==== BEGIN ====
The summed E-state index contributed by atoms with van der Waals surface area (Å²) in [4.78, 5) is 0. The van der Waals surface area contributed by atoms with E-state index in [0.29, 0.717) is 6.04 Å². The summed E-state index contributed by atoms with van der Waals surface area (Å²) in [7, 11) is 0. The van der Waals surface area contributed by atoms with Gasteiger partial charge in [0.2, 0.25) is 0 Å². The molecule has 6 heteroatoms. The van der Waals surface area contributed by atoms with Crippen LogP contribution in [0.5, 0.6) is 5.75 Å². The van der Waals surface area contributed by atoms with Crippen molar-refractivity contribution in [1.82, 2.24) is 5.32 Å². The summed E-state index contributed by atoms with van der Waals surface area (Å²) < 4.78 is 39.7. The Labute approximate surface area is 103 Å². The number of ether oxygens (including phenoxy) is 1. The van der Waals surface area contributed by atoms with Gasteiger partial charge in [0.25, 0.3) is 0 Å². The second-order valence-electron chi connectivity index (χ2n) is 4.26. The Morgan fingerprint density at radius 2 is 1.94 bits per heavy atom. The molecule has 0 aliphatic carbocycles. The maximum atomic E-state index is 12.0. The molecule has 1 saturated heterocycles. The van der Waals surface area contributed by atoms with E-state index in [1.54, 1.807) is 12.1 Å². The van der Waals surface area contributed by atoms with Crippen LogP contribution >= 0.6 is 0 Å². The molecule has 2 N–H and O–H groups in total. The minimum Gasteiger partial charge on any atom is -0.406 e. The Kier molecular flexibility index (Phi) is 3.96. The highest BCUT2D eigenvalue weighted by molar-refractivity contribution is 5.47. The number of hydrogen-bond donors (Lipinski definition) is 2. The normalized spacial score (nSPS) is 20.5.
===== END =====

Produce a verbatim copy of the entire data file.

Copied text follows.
The summed E-state index contributed by atoms with van der Waals surface area (Å²) in [4.78, 5) is 0. The van der Waals surface area contributed by atoms with E-state index in [0.29, 0.717) is 6.04 Å². The summed E-state index contributed by atoms with van der Waals surface area (Å²) in [7, 11) is 0. The van der Waals surface area contributed by atoms with Gasteiger partial charge in [0.2, 0.25) is 0 Å². The molecule has 6 heteroatoms. The van der Waals surface area contributed by atoms with Crippen LogP contribution in [0.5, 0.6) is 5.75 Å². The van der Waals surface area contributed by atoms with Crippen molar-refractivity contribution in [1.82, 2.24) is 5.32 Å². The summed E-state index contributed by atoms with van der Waals surface area (Å²) < 4.78 is 39.7. The Labute approximate surface area is 103 Å². The number of ether oxygens (including phenoxy) is 1. The van der Waals surface area contributed by atoms with Gasteiger partial charge in [0.25, 0.3) is 0 Å². The second-order valence-electron chi connectivity index (χ2n) is 4.26. The Morgan fingerprint density at radius 2 is 1.94 bits per heavy atom. The molecule has 0 aliphatic carbocycles. The maximum atomic E-state index is 12.0. The molecule has 1 saturated heterocycles. The van der Waals surface area contributed by atoms with E-state index in [1.54, 1.807) is 12.1 Å². The van der Waals surface area contributed by atoms with Crippen LogP contribution >= 0.6 is 0 Å². The molecule has 2 N–H and O–H groups in total. The minimum Gasteiger partial charge on any atom is -0.406 e. The Kier molecular flexibility index (Phi) is 3.96. The highest BCUT2D eigenvalue weighted by molar-refractivity contribution is 5.47. The number of hydrogen-bond donors (Lipinski definition) is 2. The normalized spacial score (nSPS) is 20.5.